Despite being a narrow gauge railway the CDRJC was in fact noted for pioneering the use of diesel railcars and locomotives, in fact it was the first railway in the world to use these new forms of motive power. This pioneering work was due to the railway’s famous manager, Henry Forbes, based at Stranorlar.
The first diesel railcars on the line were actually buses bought from the Derwent Valley Railway in Yorkshire during 1929. As related in E.M.Patterson’s book these buses were converted to rail use. The company’s experience with these early diesels certainly made the CDRJC a pioneer railway company because it built the world’s first ever diesel railway locomotive called ‘Progress.’
The bus that became a train! The converted railcar today at the Ulster Transport Museum. Source: Flickr
Henry Forbes was also on the committee of the Clogher Valley Railway and he too encouraged that line to modernise by investing in diesel railcars. When the Clogher Valley closed the CDRJC acquired these railcars. The pioneering diesel locomotive Phoenix also came from the Clogher Valley railway. It had originally started life as a steam tram engine, but wasn’t successful. The CDRJC purchased it and Forbes had it converted to diesel.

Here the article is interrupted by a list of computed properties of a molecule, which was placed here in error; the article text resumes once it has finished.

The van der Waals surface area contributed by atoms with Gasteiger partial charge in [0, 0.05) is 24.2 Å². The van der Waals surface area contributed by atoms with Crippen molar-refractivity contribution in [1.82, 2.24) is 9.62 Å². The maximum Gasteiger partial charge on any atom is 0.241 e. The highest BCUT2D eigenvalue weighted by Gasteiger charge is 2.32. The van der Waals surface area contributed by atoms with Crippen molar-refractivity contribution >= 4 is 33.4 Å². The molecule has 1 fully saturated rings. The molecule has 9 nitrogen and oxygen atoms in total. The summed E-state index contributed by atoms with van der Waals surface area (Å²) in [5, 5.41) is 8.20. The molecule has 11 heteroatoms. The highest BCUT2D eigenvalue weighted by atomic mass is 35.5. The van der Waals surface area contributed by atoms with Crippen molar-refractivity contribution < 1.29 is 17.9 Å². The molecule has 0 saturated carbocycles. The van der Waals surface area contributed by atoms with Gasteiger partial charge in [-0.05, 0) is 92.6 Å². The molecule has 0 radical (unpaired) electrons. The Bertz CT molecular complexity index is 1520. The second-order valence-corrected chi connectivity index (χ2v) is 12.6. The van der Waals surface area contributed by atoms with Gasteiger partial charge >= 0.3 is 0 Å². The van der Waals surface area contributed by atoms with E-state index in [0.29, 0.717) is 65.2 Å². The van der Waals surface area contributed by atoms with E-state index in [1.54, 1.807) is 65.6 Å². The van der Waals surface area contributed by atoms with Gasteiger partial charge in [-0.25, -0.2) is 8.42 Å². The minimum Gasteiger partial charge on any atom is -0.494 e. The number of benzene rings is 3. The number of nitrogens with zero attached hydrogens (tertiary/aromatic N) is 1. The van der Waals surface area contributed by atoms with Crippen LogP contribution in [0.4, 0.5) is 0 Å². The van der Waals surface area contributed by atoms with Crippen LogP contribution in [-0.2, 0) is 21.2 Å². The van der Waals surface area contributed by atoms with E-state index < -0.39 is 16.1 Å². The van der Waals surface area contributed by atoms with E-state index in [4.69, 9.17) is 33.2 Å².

Phoenix in its earlier form as a steam tram locomotive. It remained unused in the CVR’s Aughnacloy works for three years until Forbes had it purchased. Source: 16mm Modellers.
The CDRJC system 1958. The Glenties line closed 1947 and Strabane – Victoria Road closed 1954. Source: Twitter. (Note: Account suspended or deleted thus an archived image is used here.)
Derry to Strabane 14 miles (23km); Strabane to Letterkenny 19.25 miles (32km); Strabane to Stranorlar 13.5 miles (22km); Stranlorlar to Glenties 24 miles (39km); Stranorlar to Donegal 18 miles; Donegal Town to Ballyshannon 16 miles (26km); Donegal to Killybegs 19 miles (31km.)